Putting a face on pancreatic cancer
Jerry Springer's death creates awareness of serious disease
Jerry Springer, known for hosting a tabloid talk show best remembered for its over-the-top antics, died April 27 after battling pancreatic cancer. Like other celebrities who’ve fought pancreatic cancer, such as Justice Ruth Bader Ginsburg, Patrick Swayze, and Alex Trebek, Springer's death cast a spotlight on a disease that is not often talked about.
“The pancreas is a gland in your upper abdomen that lies behind your stomach," says Dr. Eileen O'Halloran, a surgical oncologist with OSF HealthCare. "It has two main functions; it excretes enzymes that helps you digest your food and helps you control your blood sugar by secreting insulin. Pancreatic cancer occurs when any cell or group of cells in the pancreas grow out of control and create a tumor.”
Pancreatic cancer is the third leading cause of cancer-related deaths in the United States. It’s responsible for about 3% of all cancers in the country and about 7% of all cancer deaths. About 64,000 people will be diagnosed with pancreatic cancer this year. It is more common in men than in women. There are no screening tests for pancreatic cancer.
According to Dr. O’Halloran, the signs and symptoms of pancreatic cancer can be vague. There are many people who exhibit no symptoms at all; a tumor might be found on a CT scan when a person is admitted to the Emergency Department for some other reason like a car accident or kidney stones.
However, symptoms such as “painless jaundice,” discolored stools, dark urine, back pain and weight loss are all things that should prompt a visit to the doctor.
“We really haven’t identified a cause of pancreatic cancer," says Dr. O'Halloran. "Of all the pancreatic cancers about 5 to 10% are found in families, are associated with a genetic cause. The other 95% occur sporadically without a good cause. We have found risk factors – those who smoke have a higher risk of pancreatic cancer, those with a history of pancreatitis or inflammation of the pancreas, whether it’s due to alcohol intake or gallstones have a higher risk of pancreatic cancer and there is some association with obesity and pancreatic cancer.”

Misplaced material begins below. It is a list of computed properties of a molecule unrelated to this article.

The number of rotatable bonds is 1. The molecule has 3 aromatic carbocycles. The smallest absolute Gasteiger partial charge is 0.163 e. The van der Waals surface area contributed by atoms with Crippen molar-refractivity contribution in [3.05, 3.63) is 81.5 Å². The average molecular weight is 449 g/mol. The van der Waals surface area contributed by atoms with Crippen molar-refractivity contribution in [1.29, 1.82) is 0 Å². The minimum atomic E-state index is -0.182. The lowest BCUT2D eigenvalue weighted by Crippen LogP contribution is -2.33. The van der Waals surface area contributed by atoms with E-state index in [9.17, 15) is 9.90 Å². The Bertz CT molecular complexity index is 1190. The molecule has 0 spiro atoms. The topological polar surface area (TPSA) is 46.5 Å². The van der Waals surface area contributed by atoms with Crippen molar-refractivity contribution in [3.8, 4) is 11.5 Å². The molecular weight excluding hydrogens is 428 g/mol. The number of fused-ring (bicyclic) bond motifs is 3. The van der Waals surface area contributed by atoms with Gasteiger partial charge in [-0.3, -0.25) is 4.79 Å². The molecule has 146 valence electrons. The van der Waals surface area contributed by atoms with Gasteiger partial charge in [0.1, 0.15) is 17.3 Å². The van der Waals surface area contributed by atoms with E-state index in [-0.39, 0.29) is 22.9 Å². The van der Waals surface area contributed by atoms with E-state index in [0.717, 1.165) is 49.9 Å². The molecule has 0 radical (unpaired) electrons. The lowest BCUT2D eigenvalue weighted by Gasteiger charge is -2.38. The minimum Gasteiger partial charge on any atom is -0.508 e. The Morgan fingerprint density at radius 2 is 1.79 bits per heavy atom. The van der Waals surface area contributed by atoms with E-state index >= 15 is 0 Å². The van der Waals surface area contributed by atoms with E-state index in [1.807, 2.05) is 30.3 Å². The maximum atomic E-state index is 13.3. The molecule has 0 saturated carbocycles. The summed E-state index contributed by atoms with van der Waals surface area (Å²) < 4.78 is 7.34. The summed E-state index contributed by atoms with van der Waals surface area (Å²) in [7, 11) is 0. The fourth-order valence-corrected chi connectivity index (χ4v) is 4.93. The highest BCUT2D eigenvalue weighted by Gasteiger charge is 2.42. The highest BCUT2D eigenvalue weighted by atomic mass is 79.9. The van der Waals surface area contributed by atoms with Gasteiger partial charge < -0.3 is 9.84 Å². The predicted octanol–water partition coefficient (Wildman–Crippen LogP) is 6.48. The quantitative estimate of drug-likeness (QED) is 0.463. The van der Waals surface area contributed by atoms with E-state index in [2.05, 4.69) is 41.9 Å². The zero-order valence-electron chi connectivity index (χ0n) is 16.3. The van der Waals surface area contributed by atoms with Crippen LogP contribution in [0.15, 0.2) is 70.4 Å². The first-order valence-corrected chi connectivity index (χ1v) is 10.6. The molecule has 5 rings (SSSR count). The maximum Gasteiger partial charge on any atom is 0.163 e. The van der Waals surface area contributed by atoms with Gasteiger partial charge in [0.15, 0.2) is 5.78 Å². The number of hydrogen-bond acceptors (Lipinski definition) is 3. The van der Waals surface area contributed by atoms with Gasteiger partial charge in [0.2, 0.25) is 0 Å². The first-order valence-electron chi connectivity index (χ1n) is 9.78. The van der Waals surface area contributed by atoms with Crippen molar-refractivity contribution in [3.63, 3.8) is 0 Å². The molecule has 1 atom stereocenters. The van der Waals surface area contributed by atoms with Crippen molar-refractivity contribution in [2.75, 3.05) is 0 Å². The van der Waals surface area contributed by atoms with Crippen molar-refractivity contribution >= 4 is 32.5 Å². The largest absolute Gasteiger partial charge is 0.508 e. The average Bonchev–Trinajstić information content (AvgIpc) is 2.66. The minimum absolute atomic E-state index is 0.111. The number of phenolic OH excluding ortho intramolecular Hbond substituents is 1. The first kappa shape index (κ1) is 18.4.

According to Dr. O’Halloran, the treatment options for pancreatic cancer depend on the size of the tumor, the tumor’s location and if it has spread. The first action is to determine the staging of the cancer, which includes scans and blood work. Treatment may include surgery, chemotherapy, radiation or a combination of all three.
“The treatments that we are proposing to patients are ever-evolving," she says. "There are clinical trials, and there are new pathways in treatments that we are testing on a daily basis to see if there is something we can do to really improve the long-term survival of these patients.”
Dr. O’Halloran adds that by going public with the disease, celebrities help make the country more aware of pancreatic cancer, including the medical community, and that aggressive treatment remains the best course of action.
For more information, visit OSF HealthCare.